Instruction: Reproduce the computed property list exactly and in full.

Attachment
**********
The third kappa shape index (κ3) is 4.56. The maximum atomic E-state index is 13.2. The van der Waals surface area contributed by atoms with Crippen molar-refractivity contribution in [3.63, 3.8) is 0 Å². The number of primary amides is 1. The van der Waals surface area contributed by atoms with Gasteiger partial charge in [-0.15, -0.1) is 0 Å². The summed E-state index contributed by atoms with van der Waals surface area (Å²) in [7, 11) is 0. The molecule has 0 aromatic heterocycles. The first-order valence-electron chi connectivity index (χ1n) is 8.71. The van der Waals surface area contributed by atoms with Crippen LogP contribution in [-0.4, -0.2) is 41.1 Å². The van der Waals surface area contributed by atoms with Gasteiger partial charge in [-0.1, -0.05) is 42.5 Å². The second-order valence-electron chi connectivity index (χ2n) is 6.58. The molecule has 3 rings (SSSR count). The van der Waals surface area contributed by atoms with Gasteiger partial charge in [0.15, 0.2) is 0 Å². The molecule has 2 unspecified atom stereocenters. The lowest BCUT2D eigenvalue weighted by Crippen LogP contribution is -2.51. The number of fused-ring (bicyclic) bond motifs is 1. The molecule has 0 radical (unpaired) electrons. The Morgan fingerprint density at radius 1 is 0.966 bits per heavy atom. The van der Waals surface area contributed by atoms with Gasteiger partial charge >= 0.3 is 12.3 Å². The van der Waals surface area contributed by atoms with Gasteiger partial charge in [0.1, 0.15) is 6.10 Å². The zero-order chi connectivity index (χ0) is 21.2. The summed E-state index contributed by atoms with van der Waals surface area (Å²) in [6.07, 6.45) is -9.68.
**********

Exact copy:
The third kappa shape index (κ3) is 4.56. The maximum atomic E-state index is 13.2. The van der Waals surface area contributed by atoms with Crippen molar-refractivity contribution in [3.63, 3.8) is 0 Å². The number of primary amides is 1. The van der Waals surface area contributed by atoms with Gasteiger partial charge in [-0.15, -0.1) is 0 Å². The summed E-state index contributed by atoms with van der Waals surface area (Å²) in [7, 11) is 0. The molecule has 0 aromatic heterocycles. The first-order valence-electron chi connectivity index (χ1n) is 8.71. The van der Waals surface area contributed by atoms with Crippen LogP contribution in [-0.4, -0.2) is 41.1 Å². The van der Waals surface area contributed by atoms with Gasteiger partial charge in [-0.1, -0.05) is 42.5 Å². The second-order valence-electron chi connectivity index (χ2n) is 6.58. The molecule has 3 rings (SSSR count). The van der Waals surface area contributed by atoms with Gasteiger partial charge in [0.15, 0.2) is 0 Å². The molecule has 2 unspecified atom stereocenters. The lowest BCUT2D eigenvalue weighted by Crippen LogP contribution is -2.51. The number of fused-ring (bicyclic) bond motifs is 1. The molecule has 0 radical (unpaired) electrons. The Morgan fingerprint density at radius 1 is 0.966 bits per heavy atom. The van der Waals surface area contributed by atoms with Gasteiger partial charge >= 0.3 is 12.3 Å². The van der Waals surface area contributed by atoms with Gasteiger partial charge in [0.1, 0.15) is 6.10 Å². The zero-order chi connectivity index (χ0) is 21.2. The summed E-state index contributed by atoms with van der Waals surface area (Å²) in [6.07, 6.45) is -9.68.